Neckline Styles (2)
These are the lower-cut styles of neckline - halter, sweetheart, empire, and Queen Anne - and generally display a great deal of a woman's décolletage.
Halter: The halter neckline consists of two triangular points of fabric that rise along the chest and join in some fashion at the back of the neck. The width of the points may vary by design, and in fact the halter may consist of one solid triangular panel that is fastened around the neck with a strap of some sort, but generally has two separate extensions with a plummeting opening between to show the cleavage.
This is generally a good style for moderately-sized to small-busted women, with toned arms and an evenly proportioned neck and head. Overweight women or women with broad shoulders should avoid this style of neckline because it will only over-emphasize their larger proportions.
Empire: The empire neckline is square and most notable because of its horizontal coverage of the breasts. This neckline displays the most chest area of all the styles we are discussing, and generally dips to a point halfway between the top of the breast and the areolas. It is a good look for average-build to larger-framed women with short necks because it offers a balance and makes the neck appear longer. It isn't recommended as much for small-framed or petite women, because it will draw attention to an area that generally is less endowed for smaller women.
Queen Anne: This neckline was popularized by Britain's Queen Anne, and is an excellent choice for women who are small-breasted and narrow of shoulder. The roughly diamond shape opening of the chest area makes the upper torso appear larger and wider by drawing the eyes to the horizontal line along the right and left points. It should be avoided by the broad-shouldered woman for the same reason, which would result in the woman appearing far too wide in the shoulder to be appealing.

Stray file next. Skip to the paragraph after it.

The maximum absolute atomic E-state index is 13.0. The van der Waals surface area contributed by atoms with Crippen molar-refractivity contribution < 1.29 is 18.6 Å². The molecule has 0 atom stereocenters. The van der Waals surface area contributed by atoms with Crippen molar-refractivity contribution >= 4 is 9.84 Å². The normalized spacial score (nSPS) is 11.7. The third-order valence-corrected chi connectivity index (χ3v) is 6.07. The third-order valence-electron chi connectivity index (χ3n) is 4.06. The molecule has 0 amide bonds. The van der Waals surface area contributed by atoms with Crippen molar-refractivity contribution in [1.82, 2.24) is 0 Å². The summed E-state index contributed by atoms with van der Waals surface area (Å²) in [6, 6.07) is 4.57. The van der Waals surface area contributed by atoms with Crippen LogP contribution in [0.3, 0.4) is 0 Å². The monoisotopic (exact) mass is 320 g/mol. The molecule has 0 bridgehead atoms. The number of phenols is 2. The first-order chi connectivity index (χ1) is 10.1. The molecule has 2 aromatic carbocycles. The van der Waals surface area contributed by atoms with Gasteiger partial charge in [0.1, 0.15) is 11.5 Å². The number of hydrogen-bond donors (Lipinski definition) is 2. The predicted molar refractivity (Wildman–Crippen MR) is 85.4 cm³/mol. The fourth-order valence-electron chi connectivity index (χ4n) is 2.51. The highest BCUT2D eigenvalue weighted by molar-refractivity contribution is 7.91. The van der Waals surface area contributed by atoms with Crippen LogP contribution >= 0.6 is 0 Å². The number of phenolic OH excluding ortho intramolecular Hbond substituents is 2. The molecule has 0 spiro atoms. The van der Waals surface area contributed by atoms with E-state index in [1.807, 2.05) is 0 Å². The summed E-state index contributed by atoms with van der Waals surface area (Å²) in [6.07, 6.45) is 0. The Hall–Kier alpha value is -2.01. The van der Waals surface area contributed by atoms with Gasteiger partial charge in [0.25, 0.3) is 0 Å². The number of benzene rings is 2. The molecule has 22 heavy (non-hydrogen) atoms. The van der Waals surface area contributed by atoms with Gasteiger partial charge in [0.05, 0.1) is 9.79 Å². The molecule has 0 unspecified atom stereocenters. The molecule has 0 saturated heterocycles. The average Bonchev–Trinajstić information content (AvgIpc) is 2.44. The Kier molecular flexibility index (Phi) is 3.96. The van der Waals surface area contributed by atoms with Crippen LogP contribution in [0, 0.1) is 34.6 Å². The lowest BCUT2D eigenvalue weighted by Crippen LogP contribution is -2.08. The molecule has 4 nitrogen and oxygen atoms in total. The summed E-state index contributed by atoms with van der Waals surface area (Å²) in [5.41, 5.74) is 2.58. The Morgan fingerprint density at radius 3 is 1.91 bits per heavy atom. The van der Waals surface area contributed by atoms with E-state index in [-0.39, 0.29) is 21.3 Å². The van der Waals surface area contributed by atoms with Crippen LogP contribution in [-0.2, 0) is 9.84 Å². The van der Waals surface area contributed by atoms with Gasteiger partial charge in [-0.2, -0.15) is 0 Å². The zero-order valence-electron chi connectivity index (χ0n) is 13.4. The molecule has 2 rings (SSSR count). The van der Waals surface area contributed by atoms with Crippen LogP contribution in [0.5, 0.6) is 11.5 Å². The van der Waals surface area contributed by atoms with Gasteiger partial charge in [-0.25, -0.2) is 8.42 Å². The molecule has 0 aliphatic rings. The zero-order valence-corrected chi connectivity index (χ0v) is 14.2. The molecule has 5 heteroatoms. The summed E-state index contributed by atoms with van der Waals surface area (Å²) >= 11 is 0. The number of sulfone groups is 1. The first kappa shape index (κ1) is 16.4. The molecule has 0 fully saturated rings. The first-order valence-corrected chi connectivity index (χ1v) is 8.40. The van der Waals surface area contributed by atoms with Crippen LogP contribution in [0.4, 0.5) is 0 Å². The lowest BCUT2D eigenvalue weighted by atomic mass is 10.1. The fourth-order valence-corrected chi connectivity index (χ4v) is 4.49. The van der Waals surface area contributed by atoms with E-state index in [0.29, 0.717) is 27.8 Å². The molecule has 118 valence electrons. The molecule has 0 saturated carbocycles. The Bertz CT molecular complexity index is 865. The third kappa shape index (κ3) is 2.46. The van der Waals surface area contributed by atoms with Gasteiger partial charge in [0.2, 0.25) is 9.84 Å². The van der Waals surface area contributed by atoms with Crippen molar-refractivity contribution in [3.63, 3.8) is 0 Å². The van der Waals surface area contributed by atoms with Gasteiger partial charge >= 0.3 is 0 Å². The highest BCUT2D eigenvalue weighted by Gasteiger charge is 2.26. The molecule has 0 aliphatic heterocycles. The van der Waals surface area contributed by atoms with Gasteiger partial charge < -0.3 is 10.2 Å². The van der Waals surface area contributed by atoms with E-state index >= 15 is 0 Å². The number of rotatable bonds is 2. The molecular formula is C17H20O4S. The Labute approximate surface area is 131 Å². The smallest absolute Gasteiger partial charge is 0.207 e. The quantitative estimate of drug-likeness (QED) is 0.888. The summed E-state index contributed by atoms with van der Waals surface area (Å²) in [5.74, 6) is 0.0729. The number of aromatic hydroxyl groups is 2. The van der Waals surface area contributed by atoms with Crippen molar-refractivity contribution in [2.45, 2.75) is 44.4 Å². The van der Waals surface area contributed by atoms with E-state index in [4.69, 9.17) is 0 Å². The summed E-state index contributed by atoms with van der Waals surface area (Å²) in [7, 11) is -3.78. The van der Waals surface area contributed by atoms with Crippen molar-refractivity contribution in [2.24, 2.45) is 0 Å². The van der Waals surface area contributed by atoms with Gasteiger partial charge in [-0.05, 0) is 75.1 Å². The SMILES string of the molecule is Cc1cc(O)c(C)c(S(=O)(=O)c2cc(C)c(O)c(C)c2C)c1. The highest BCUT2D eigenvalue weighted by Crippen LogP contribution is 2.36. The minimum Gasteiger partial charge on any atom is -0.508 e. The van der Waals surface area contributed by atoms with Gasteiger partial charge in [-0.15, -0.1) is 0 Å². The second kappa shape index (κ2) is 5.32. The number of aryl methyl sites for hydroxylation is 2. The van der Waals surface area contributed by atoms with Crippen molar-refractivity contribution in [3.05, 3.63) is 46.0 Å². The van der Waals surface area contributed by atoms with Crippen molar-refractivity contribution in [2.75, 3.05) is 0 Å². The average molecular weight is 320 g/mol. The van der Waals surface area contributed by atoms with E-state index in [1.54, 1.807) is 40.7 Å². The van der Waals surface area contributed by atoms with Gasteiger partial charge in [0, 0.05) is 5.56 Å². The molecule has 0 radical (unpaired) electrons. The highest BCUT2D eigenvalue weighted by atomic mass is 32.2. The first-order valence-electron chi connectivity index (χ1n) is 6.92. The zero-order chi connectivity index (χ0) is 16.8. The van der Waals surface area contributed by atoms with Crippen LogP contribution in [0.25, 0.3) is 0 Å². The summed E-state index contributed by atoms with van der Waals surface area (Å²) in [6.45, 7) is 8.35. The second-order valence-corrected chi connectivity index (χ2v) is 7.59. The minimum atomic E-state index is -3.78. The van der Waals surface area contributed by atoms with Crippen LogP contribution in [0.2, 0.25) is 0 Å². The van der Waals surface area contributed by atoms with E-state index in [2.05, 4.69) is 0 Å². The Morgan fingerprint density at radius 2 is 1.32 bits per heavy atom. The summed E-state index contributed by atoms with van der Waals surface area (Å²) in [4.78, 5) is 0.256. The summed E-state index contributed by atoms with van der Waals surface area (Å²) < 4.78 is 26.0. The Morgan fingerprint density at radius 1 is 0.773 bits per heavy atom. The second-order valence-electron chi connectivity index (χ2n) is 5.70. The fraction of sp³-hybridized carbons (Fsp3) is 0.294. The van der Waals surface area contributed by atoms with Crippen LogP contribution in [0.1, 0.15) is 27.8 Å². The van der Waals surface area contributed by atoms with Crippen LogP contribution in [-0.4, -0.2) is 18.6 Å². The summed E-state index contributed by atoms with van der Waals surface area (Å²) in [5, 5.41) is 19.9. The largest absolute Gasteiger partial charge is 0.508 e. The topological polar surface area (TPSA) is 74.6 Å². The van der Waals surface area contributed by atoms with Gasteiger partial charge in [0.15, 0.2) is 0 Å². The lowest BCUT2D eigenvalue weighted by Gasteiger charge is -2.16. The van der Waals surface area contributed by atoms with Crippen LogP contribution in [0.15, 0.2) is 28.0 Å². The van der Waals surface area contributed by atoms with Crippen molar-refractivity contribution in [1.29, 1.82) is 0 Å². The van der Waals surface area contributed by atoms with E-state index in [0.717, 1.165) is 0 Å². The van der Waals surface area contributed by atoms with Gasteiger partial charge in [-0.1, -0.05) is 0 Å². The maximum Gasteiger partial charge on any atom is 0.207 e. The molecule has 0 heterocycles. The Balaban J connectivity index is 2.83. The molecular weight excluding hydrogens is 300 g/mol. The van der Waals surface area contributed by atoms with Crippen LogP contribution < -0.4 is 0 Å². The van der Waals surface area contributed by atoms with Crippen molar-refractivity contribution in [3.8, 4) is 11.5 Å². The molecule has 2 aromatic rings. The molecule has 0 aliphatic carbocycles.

These are the neckline styles commonly found among the casual wear of the average female. They are the vee-neck, crew neck, turtleneck, scoop neck and cowl neck. All of these styles can be found in varying degrees of lowness, depending on the size of the neck opening.
Vee Neck: The Vee Neck is the single-most flattering neckline style there is. It is close in back and on the sides and dips to a shallow point in the front of the neck. The vee neck generally has a bound edge, especially when made from knit or jersey material. Every woman looks good in the vee neck because it emphasizes the oval shape of the face and causes the neck to appear longer. The only consideration to remember is to make certain that you have a proper fit on the garment and you will look great.
Crew Neck: The crew neck is called such because it is the style of neckline that was found on crewmen's jerseys. It is close all around the neck and is usually found with a narrow, ribbed edge, especially in knitted fabrics. Crew necks are generally good for all but heavier-set women or those with short necks. Those women with wide necks and faces should use caution when thinking about crew neck garments because it will tend to make them look even wider and the necks will appear shorter.
Turtleneck: This close neckline features an extended collar, reminiscent of a turtle's neck when fully extended from its shell. Women with wide faces should use caution when wearing a turtleneck or look as though their head is even larger than it is. As a rule of thumb, the turtleneck collar should be folded so that it extends no higher than one-or-two inches below the chin. Turtlenecks are especially good for women with narrow shoulders and long necks and faces, as it helps to balance them.